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How reflection can help you get un-stuck.

the decluttering process Aug 12, 2019

In the last couple of posts, we discussed the 3 steps in the decluttering process. In this post, we’ll talk more in depth about reflection and how to learn the most you can from your clutter.

Reflection provides clarity around what we love and what is distracting us from leading the lives we desire.

Allow yourself to feel whatever emotions come your way. Most often in my journey, I have felt relieved, but at times I have also felt frustrated, nervous, and even ashamed. Whatever the feeling, make a note. This will be your reminder of why you don’t need 4 potato peelers or other random trinkets ever again in life.

Let’s first discuss what you can learn from each of the piles you created in the ‘review’ phase.

The ‘yes’ pile

The yes pile shows you what you love. What similarities do you notice in this pile? Are all your clothes a certain color/color scheme? Do you find all your are books of the same genre(s)? Are all your condiments made for certain cuisines?

This is not coincidence. As a human, you enjoy and use the same things over and over again. Routine brings comfort. The items in your yes pile can help you identify what you love and guide you as you consider purchasing new items. The more you buy what you love, the more you’ll love the life you’re building.

The ‘no’ pile

This pile represents the things you don’t love or don’t use often. It also as represents the opportunity to create new habits. Again, you’ll look at the similarities and take note. Do you notice that all the glassware you gave away was for alcoholic beverages? Maybe you don’t love to drink as much as you thought. Notice that all the movies you’re giving away were gifts from friends? Maybe it’s time to share with your friends what you actually enjoy. Did you notice all the stuff in your junk drawer came from events you attended throughout the year? Think twice before you buy at the next event.

The ‘maybe’ pile

Most often, this pile represents things that disrupt our self-image and perception. For example, we may have a stack of books related to self-help we never read. Because these books make us feel as though we are evolving, admitting we don’t use them would signify we are not who we thought we were. This pile may also represent a piece of our identity we’re not ready to shed. Holding onto items that remind you of your past? This may represent a desire hold onto an identity that no longer suits you.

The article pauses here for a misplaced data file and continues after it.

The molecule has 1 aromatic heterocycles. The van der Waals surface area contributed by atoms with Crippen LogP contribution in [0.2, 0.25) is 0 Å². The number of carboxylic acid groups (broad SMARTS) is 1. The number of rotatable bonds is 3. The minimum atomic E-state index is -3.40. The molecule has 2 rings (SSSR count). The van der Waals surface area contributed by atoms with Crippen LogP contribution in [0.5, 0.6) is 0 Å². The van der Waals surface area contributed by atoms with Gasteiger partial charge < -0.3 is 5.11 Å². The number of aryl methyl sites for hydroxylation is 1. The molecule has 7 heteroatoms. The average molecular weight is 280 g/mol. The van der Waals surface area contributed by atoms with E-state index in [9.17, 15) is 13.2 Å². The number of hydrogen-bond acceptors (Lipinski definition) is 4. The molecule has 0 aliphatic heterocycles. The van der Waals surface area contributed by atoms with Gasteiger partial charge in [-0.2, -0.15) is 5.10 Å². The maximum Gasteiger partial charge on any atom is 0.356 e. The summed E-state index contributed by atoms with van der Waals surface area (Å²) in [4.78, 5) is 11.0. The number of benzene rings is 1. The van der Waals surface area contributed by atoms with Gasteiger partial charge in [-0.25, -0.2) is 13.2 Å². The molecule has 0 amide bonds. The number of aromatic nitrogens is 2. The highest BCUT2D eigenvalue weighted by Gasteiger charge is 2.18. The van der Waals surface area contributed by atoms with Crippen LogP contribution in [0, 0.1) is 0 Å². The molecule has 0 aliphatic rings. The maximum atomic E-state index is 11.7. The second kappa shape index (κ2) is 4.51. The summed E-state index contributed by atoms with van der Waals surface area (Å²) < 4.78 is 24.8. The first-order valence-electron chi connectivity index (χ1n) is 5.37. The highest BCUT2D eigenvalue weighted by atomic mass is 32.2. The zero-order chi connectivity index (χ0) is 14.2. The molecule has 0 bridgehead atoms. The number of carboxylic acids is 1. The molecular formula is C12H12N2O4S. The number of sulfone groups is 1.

The way you clutter one part of your life is the way you clutter every part of your life. Therefore, findings in your maybe pile are likely to be repeated across various spaces and facets of life. If you find that you’re keeping books to uphold a false image, you’re probably doing the same with your relationships, job, clothes, etc. Use these findings to help you find and eventually eliminate unhealthy patterns.

As you complete your reflection, dig deep. There’s no rush or time limit.

Here is a reflection entry I completed after decluttering my desk space:

“I feel relieved, but also frustrated and concerned.

I’m realizing that sometimes I hold onto things because I assume there must be something important in them, but I never create a plan for addressing them. I also find that I tend to hold onto or put off things that make me feel overwhelmed and unsure.

Often, I procrastinate on the following:

  • Financial decisions
  • My ideas – I often seek out validation before moving forward
  • Anything I am unsure of

I want to do more and think less. I also want to determine what I’m not doing so I can create mental space for what is important to me.

Decluttering my desk space taught me a lot about my habits. It taught me that I need to tackle my fear and procrastination head on. I was holding onto old phones, USB drives, unpaid bills, and old mail as well as
progress reports from elementary school.

Here are the action steps I took:

  • Bought a shredder – because I needed a way to process my mail and paperwork
  • Created a routine for meal prep – because I was tired of just thinking about how I would get my life together
  • Blocked out time for blog content creation – so that I could take action and stop putting my ideas on the back burner
  • Started addressing my concerns/frustrations head on with others – because I was tired of being silent out of fear for how they would respond

Without reflection, I’d likely still be hoarding things out of fear and anxiety instead of taking action that will propel me forward and closer to my goals.

What is your stuff telling you?

Que-so Goodbye,


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